Needles are in threes about 5 inches long, and the cones are about the same length and noticeably asymmetrical in attachment to the branch. The asymmetry is associated with dwarfing of the base scales on the side to which the cone leans. Monterey pine grows in two patches just south and just north of Monterey Bay, near Cambria a little farther south, and on some of the offshore islands. It is never more than about 3 miles from the sea or far from sea level except on Guadalupe Island off the coast of Baja California, where it grows between 2000 and 4000 feet. It was formerly used as lumber in California but became very popular for landscape use. Monterey pines are all over the campus, many exhibiting signs of distress such as dieback, fungus, borers, whose depredations were already noted in 1927, and massive pitch exudations: Serra Street near the Hoover Tower, Serra Street between Pampas Lane and El Camino Real, and Campus Drive East alongside Pearce Mitchell Houses.
In spite of its modest impact in its native environment, it has come to be a most important tree for timber production in New Zealand, Chile, Australia, and South Africa, where it is free from insect pests. The dark, regularly spaced pine plantations are, as a result of the absence of insects for food, rather eerie places: there are no spiders, no birds, and no insectivorous mammals in the exotic forests. Plantations are thinned two or three times providing saleable wood chips and poles, and felled at 40 years for sawn timber, particle board, and paper production.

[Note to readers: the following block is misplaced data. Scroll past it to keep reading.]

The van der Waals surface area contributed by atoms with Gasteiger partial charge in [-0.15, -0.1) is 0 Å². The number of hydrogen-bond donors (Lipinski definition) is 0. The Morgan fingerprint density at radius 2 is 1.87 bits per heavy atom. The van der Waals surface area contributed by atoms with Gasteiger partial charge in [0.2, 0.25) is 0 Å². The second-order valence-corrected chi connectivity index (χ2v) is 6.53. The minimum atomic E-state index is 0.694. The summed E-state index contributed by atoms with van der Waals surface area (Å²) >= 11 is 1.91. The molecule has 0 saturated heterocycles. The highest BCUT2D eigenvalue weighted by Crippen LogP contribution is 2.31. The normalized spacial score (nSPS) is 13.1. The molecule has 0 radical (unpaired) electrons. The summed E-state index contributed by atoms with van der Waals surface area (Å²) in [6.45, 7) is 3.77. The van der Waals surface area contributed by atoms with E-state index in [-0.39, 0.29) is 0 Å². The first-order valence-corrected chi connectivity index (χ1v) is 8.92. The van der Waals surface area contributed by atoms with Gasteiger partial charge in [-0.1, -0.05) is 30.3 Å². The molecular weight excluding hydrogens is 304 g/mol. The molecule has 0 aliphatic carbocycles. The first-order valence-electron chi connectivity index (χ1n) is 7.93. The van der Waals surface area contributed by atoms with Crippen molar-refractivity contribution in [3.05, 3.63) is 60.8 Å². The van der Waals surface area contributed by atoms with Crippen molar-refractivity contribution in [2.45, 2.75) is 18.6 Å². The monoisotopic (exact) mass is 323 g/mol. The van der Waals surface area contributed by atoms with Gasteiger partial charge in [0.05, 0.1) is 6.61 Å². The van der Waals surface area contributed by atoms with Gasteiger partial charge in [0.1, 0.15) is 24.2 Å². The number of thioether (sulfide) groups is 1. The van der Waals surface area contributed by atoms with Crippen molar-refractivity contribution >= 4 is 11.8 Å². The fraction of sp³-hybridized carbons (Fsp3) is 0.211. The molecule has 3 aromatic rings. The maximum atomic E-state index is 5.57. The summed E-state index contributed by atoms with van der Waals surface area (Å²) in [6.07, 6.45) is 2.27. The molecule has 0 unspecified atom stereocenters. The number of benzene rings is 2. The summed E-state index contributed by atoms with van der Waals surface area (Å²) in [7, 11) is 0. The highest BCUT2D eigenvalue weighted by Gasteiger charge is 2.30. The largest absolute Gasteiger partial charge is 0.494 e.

Foresters found pine pitch canker (Fusarium circinatum) in California in 1986 in New Brighton Beach. The disease quickly spread to native pines along the coast, with the Monterey pine being the most widely affected host. Native Monterey pines exist only in three small groves in Santa Cruz, Monterey and San Luis Obispo counties and are seriously threatened. Widespread plantings of ornamental Monterey pine in the Bay Area are also severely impacted. In 2004, pitch canker was discovered in Douglas fir in the Sierra Nevada. There is no effective control of pitch canker currently available. (David L. Wood, PhD, Cafe Scientifique Silicon Valley)
Name derivation: Pinus – the Latin name; radiata – radiating (perhaps relating to the whorls of cones about the branches).
About this Entry: The main text of this entry is from the book Trees of Stanford and Environs, by Ronald Bracewell, published 2005. John Rawlings added the paragraph from David Wood.